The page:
Forty years have passed since the Nuclear Non-Proliferation Treaty was signed. Some self-defeating clauses in the treaty have only militated against the aim of global disarmament and it is clear that the NPT as a treaty that was proposed by the major powers has turned out to be a con game. The discriminatory treaty has neither resulted in substantial disarmament nor has it helped to curb nuclear proliferation, either horizontal (which it was supposed to) or vertical (which was given short shrift in the original treaty).

Nuclear War Plan: Dangerous Portents

The urgency of preventing a nuclear war has become a non-issue with the cabinet committee on security. It is content to pay lip service to the cause of nuclear disarmament stressing instead 'overall preparedness' for a retaliatory attack. The questionable policies that the government of India is pursuing at home and at a bilateral level are in sharp contrast to the forthright stand it has been taking in several international fora, especially in the UN.

Nuclear Disarmament and India

Many people are unaware that it was India that first introduced the proposals which led to the NPT and CTBT. Subsequently India refused to become a party to either of them because of the gross changes in the original drafts at the instance of the US, which qualitatively overturned the intent and purpose of these proposals. Similarly, the CTBT - a treaty to end all tests - which was to serve as an initial step in nuclear disarmament, first ended up as a partial test ban treaty (PTBT) which left the door open for unbridled underground tests and remained de-linked from the issue of nuclear disarmament. Some 30 years later, the CTBT was resurrected, but just as before, it has ended up being yet another version of the PTBT and totally divorced from the issue of nuclear disarmament. The present CTBT has several peculiar features which give evidence of US double standards on disarmament issues. Should humanity continue to be a party to this game of deceit or should it put an end to this game once and for all and bring the issue of prevention of nuclear war and nuclear disarmament to the centrestage?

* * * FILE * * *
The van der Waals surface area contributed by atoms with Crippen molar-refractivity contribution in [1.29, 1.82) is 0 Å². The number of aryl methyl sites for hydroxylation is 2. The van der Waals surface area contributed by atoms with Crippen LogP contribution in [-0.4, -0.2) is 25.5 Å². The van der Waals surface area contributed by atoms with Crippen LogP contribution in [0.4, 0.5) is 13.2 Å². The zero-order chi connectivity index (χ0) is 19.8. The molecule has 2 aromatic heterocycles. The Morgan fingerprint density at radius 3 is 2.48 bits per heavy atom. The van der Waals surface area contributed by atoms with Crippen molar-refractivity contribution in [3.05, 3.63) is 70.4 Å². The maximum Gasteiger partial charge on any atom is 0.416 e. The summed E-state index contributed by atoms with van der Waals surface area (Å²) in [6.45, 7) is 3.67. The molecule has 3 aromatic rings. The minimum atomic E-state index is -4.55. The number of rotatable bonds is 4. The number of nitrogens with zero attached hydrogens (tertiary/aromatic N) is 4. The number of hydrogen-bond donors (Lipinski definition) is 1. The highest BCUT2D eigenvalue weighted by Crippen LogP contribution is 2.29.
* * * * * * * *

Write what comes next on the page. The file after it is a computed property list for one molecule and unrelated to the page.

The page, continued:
SOUTH AFRICA-Colour of the ANC

Colour of the ANC N D Jayaprakash While some dub the ANC as a 'black group' out to establish 'black majority rule' by a 'black-led government', others allege that it is dominated by 'whites and Indians'. The two contradictory viewpoints serve the same objective; to sow suspicion in the minds of both the white and the black populations about the credentials of the ANC IT is absolutely shocking to find misleading reports on the African National Congress (ANC) of South Africa by certain western news agencies being reproduced verbatim in several newspapers in India. Specific reference is made here to four such news items: (1) The Associated Press (AP) report from Johannesburg in The Times of India (Delhi) on March 6; (2) the article from the Sunday Times (London) tided 'Non-Black Domination of ANC Assailed' by one Richard Ellis in The Times of India (Delhi) on September 7 and 12; (3) the AP report from Cape Town in the Pioneer (Delhi) on September 24; and the AFP report from Johannesburg in The Tunes of India on November 9.